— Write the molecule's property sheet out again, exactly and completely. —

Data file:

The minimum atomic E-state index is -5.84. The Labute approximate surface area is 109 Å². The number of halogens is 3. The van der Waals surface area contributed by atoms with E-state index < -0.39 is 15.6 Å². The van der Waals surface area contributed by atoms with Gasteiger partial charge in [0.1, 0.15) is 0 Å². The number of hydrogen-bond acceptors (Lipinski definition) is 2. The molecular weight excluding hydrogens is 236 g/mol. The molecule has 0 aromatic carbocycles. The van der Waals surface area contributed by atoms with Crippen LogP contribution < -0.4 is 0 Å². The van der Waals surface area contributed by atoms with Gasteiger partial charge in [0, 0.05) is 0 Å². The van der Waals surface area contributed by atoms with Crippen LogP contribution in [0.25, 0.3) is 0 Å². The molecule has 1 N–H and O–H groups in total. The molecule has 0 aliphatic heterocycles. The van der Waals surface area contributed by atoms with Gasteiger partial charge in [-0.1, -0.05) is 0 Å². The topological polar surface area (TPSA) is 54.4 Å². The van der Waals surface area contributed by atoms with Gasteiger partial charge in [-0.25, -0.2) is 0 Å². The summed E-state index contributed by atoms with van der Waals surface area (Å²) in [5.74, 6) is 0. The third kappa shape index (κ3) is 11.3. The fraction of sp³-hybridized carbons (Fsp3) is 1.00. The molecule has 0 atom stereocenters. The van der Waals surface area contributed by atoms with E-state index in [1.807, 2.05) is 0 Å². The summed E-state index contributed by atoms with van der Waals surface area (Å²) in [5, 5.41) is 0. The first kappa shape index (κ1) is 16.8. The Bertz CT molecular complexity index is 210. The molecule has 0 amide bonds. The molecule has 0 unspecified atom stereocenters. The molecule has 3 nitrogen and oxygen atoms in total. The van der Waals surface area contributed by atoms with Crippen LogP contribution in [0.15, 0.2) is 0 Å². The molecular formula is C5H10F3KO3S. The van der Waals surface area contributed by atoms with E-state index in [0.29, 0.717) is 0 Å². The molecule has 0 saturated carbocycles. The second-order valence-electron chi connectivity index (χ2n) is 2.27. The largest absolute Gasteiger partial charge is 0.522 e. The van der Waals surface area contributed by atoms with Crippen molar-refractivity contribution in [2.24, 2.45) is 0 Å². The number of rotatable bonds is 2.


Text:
The minimum atomic E-state index is -5.84. The Labute approximate surface area is 109 Å². The number of halogens is 3. The van der Waals surface area contributed by atoms with E-state index < -0.39 is 15.6 Å². The van der Waals surface area contributed by atoms with Gasteiger partial charge in [0.1, 0.15) is 0 Å². The number of hydrogen-bond acceptors (Lipinski definition) is 2. The molecular weight excluding hydrogens is 236 g/mol. The molecule has 0 aromatic carbocycles. The van der Waals surface area contributed by atoms with Crippen LogP contribution < -0.4 is 0 Å². The van der Waals surface area contributed by atoms with Gasteiger partial charge in [0, 0.05) is 0 Å². The van der Waals surface area contributed by atoms with Crippen LogP contribution in [0.25, 0.3) is 0 Å². The molecule has 1 N–H and O–H groups in total. The molecule has 0 aliphatic heterocycles. The van der Waals surface area contributed by atoms with Gasteiger partial charge in [-0.1, -0.05) is 0 Å². The topological polar surface area (TPSA) is 54.4 Å². The van der Waals surface area contributed by atoms with Gasteiger partial charge in [-0.25, -0.2) is 0 Å². The summed E-state index contributed by atoms with van der Waals surface area (Å²) in [5.74, 6) is 0. The third kappa shape index (κ3) is 11.3. The fraction of sp³-hybridized carbons (Fsp3) is 1.00. The molecule has 0 atom stereocenters. The van der Waals surface area contributed by atoms with E-state index in [1.807, 2.05) is 0 Å². The summed E-state index contributed by atoms with van der Waals surface area (Å²) in [5, 5.41) is 0. The first kappa shape index (κ1) is 16.8. The Bertz CT molecular complexity index is 210. The molecule has 0 amide bonds. The molecule has 0 unspecified atom stereocenters. The molecule has 3 nitrogen and oxygen atoms in total. The van der Waals surface area contributed by atoms with Crippen LogP contribution in [0.15, 0.2) is 0 Å². The molecular formula is C5H10F3KO3S. The van der Waals surface area contributed by atoms with E-state index in [0.29, 0.717) is 0 Å². The molecule has 0 saturated carbocycles. The second-order valence-electron chi connectivity index (χ2n) is 2.27. The largest absolute Gasteiger partial charge is 0.522 e. The van der Waals surface area contributed by atoms with Crippen molar-refractivity contribution in [2.24, 2.45) is 0 Å². The number of rotatable bonds is 2.